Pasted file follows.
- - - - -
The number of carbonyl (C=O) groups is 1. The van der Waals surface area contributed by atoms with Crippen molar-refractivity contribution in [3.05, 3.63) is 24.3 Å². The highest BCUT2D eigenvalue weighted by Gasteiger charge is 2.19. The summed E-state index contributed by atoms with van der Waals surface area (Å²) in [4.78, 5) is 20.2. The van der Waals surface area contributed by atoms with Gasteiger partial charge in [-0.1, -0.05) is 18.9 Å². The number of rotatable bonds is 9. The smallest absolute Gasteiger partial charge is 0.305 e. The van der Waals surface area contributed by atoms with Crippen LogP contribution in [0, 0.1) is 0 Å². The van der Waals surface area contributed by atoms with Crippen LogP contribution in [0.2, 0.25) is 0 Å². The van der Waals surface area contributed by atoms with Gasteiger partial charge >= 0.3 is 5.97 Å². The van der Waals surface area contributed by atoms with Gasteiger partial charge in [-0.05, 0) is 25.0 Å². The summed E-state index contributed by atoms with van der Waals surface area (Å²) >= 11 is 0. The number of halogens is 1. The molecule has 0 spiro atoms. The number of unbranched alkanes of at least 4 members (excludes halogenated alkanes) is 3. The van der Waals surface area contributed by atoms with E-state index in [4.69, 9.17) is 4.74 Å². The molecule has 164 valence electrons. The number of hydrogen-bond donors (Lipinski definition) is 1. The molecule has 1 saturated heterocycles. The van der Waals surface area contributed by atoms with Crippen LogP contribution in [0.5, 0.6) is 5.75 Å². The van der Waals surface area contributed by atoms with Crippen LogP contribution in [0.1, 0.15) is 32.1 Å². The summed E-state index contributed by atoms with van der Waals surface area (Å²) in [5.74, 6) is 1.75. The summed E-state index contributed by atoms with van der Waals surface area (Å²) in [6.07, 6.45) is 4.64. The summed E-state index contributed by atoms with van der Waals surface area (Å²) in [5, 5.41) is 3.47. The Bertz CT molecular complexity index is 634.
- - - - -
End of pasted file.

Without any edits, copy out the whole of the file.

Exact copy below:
The number of carbonyl (C=O) groups is 1. The van der Waals surface area contributed by atoms with Crippen molar-refractivity contribution in [3.05, 3.63) is 24.3 Å². The highest BCUT2D eigenvalue weighted by Gasteiger charge is 2.19. The summed E-state index contributed by atoms with van der Waals surface area (Å²) in [4.78, 5) is 20.2. The van der Waals surface area contributed by atoms with Gasteiger partial charge in [-0.1, -0.05) is 18.9 Å². The number of rotatable bonds is 9. The smallest absolute Gasteiger partial charge is 0.305 e. The van der Waals surface area contributed by atoms with Crippen LogP contribution in [0, 0.1) is 0 Å². The van der Waals surface area contributed by atoms with Crippen LogP contribution in [0.2, 0.25) is 0 Å². The van der Waals surface area contributed by atoms with Gasteiger partial charge >= 0.3 is 5.97 Å². The van der Waals surface area contributed by atoms with Gasteiger partial charge in [-0.05, 0) is 25.0 Å². The summed E-state index contributed by atoms with van der Waals surface area (Å²) >= 11 is 0. The number of halogens is 1. The molecule has 0 spiro atoms. The number of unbranched alkanes of at least 4 members (excludes halogenated alkanes) is 3. The van der Waals surface area contributed by atoms with E-state index in [4.69, 9.17) is 4.74 Å². The molecule has 164 valence electrons. The number of hydrogen-bond donors (Lipinski definition) is 1. The molecule has 1 saturated heterocycles. The van der Waals surface area contributed by atoms with Crippen LogP contribution in [0.5, 0.6) is 5.75 Å². The van der Waals surface area contributed by atoms with Crippen LogP contribution in [0.1, 0.15) is 32.1 Å². The summed E-state index contributed by atoms with van der Waals surface area (Å²) in [5.74, 6) is 1.75. The summed E-state index contributed by atoms with van der Waals surface area (Å²) in [6.07, 6.45) is 4.64. The summed E-state index contributed by atoms with van der Waals surface area (Å²) in [5, 5.41) is 3.47. The Bertz CT molecular complexity index is 634.